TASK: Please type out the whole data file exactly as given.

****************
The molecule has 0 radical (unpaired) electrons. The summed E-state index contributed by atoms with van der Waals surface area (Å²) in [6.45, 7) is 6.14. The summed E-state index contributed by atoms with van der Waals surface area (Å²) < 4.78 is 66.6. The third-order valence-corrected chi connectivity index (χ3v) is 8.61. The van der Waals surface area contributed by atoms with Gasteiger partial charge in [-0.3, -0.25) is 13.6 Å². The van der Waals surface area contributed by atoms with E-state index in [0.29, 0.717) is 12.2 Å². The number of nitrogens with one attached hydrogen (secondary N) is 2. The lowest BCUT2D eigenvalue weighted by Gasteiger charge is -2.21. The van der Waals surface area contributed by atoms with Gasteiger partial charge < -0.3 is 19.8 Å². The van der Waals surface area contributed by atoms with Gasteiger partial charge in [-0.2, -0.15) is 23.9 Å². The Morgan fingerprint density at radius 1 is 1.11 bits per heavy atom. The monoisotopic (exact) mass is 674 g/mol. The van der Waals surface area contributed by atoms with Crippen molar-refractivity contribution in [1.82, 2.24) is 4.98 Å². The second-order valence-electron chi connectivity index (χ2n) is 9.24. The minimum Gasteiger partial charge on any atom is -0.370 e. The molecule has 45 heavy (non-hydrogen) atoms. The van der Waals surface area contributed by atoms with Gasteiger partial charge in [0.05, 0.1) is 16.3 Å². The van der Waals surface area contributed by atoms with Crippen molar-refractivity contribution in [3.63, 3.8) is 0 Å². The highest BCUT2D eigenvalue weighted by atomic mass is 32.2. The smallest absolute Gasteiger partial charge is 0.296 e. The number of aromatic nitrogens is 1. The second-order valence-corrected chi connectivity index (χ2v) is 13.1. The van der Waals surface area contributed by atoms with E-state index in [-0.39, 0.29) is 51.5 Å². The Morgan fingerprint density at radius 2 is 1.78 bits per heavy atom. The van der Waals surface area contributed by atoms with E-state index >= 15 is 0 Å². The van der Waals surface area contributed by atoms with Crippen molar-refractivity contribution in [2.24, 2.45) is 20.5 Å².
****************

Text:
The molecule has 0 radical (unpaired) electrons. The summed E-state index contributed by atoms with van der Waals surface area (Å²) in [6.45, 7) is 6.14. The summed E-state index contributed by atoms with van der Waals surface area (Å²) < 4.78 is 66.6. The third-order valence-corrected chi connectivity index (χ3v) is 8.61. The van der Waals surface area contributed by atoms with Gasteiger partial charge in [-0.3, -0.25) is 13.6 Å². The van der Waals surface area contributed by atoms with E-state index in [0.29, 0.717) is 12.2 Å². The number of nitrogens with one attached hydrogen (secondary N) is 2. The lowest BCUT2D eigenvalue weighted by Gasteiger charge is -2.21. The van der Waals surface area contributed by atoms with Gasteiger partial charge < -0.3 is 19.8 Å². The van der Waals surface area contributed by atoms with Gasteiger partial charge in [-0.2, -0.15) is 23.9 Å². The Morgan fingerprint density at radius 1 is 1.11 bits per heavy atom. The monoisotopic (exact) mass is 674 g/mol. The van der Waals surface area contributed by atoms with Crippen molar-refractivity contribution in [1.82, 2.24) is 4.98 Å². The second-order valence-electron chi connectivity index (χ2n) is 9.24. The minimum Gasteiger partial charge on any atom is -0.370 e. The molecule has 45 heavy (non-hydrogen) atoms. The van der Waals surface area contributed by atoms with Gasteiger partial charge in [0.05, 0.1) is 16.3 Å². The van der Waals surface area contributed by atoms with Crippen molar-refractivity contribution in [3.63, 3.8) is 0 Å². The highest BCUT2D eigenvalue weighted by atomic mass is 32.2. The smallest absolute Gasteiger partial charge is 0.296 e. The number of aromatic nitrogens is 1. The second-order valence-corrected chi connectivity index (χ2v) is 13.1. The van der Waals surface area contributed by atoms with E-state index in [-0.39, 0.29) is 51.5 Å². The Morgan fingerprint density at radius 2 is 1.78 bits per heavy atom. The van der Waals surface area contributed by atoms with E-state index >= 15 is 0 Å². The van der Waals surface area contributed by atoms with Crippen molar-refractivity contribution in [2.24, 2.45) is 20.5 Å².